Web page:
‘Lantern Stories’ brings Chinatown history to light
Strings of brightly colored lanterns hang delicately over the public gathering space in front of the Chinatown Gate. The 30 lanterns are part of a temporary public art installation on the Rose Kennedy Greenway called “Lantern Stories” by artist Yu-Wen Wu. UV-printed with historical images, calligraphy and drawings from local students, the lanterns reflect on Chinatown’s past and envision a brighter future.
The idea of using lanterns as an artistic vehicle sprang from Wu’s childhood memories of sending lanterns into the sky in Taiwan. Each lantern held a wish and filled the sky with light and promise. “With the pandemic and the anti-Asian sentiments, it was important to fight biases and inequities that are part of a long and fraught history for Asian communities,” says Wu.
“Lantern Stories” was molded in part by community listening sessions Wu held with Chinatown residents. In these group talks, residents shared their own immigration stories and discussed their hopes for Chinatown’s future and how they interpreted light as a medium.
After these conversations, Wu dove into the archives, putting together a timeline of images and stories from the mid-19th-century Gold Rush and the transcontinental railroad all the way up to the current pandemic. The lanterns illustrate not just the historical moments but the activism, entrepreneurship, art and fortitude of Asian American people. In many cases, the stories are specific to Boston-area Chinese history, such as the inclusion of the Pemberton Mill Disaster, a shoe factory fire in Lowell in 1860 that killed many immigrant workers.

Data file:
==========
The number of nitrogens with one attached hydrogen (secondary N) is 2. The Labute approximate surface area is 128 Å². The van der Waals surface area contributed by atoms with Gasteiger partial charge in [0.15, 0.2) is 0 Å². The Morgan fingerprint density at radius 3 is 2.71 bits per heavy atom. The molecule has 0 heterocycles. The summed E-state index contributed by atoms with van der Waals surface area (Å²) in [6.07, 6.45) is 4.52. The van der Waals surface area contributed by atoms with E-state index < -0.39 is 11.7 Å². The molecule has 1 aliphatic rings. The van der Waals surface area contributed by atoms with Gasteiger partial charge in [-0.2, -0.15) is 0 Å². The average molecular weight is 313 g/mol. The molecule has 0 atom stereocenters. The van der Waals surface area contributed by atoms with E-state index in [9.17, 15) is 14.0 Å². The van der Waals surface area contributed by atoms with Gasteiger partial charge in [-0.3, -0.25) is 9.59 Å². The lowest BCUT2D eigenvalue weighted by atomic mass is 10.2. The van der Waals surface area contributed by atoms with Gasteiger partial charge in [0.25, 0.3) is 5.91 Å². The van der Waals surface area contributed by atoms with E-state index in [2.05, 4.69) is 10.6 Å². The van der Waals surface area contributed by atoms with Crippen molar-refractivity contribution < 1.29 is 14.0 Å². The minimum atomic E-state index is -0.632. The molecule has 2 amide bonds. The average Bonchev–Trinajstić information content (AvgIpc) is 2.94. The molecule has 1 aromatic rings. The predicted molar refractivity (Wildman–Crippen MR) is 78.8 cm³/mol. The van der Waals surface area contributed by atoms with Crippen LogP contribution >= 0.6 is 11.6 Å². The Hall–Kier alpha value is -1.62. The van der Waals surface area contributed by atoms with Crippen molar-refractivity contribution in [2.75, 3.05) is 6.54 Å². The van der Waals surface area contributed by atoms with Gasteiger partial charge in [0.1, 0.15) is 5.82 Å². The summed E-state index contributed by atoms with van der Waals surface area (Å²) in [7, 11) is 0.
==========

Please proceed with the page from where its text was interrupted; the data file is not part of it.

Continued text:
At a Chinatown event last week, Wu got to watch some of the residents interact with her installation. She said one woman identified her brother and father in the images on the lanterns. “It was really amazing,” says Wu. “It’s a very deep history, and there are so many families involved. I’m so appreciative to hear each individual story and the struggles and the resiliency and the many contributions immigrants have made to make Chinatown what it is today.”
Wu is working with the Greenway to set up a virtual discussion about the exhibition in October. “Lantern Stories” is also primed for socially distanced viewing, as it’s installed outdoors in a large community space. Conversation is the primary goal of the show. “I think art can give hope. I think art is a remarkable language that we can all respond to immediately,” says Wu. “I hope ‘Lantern Stories’ will encourage dialogue and create new memories, giving joy in these challenging times.”
On first glance, the brightly colored lanterns look like they’ve always been a part of this vibrant urban landscape. It’s only on closer inspection that viewers see that the history of Chinatown, the hopes and dreams of its immigrant population, are hanging above the domino games and chatting neighbors below.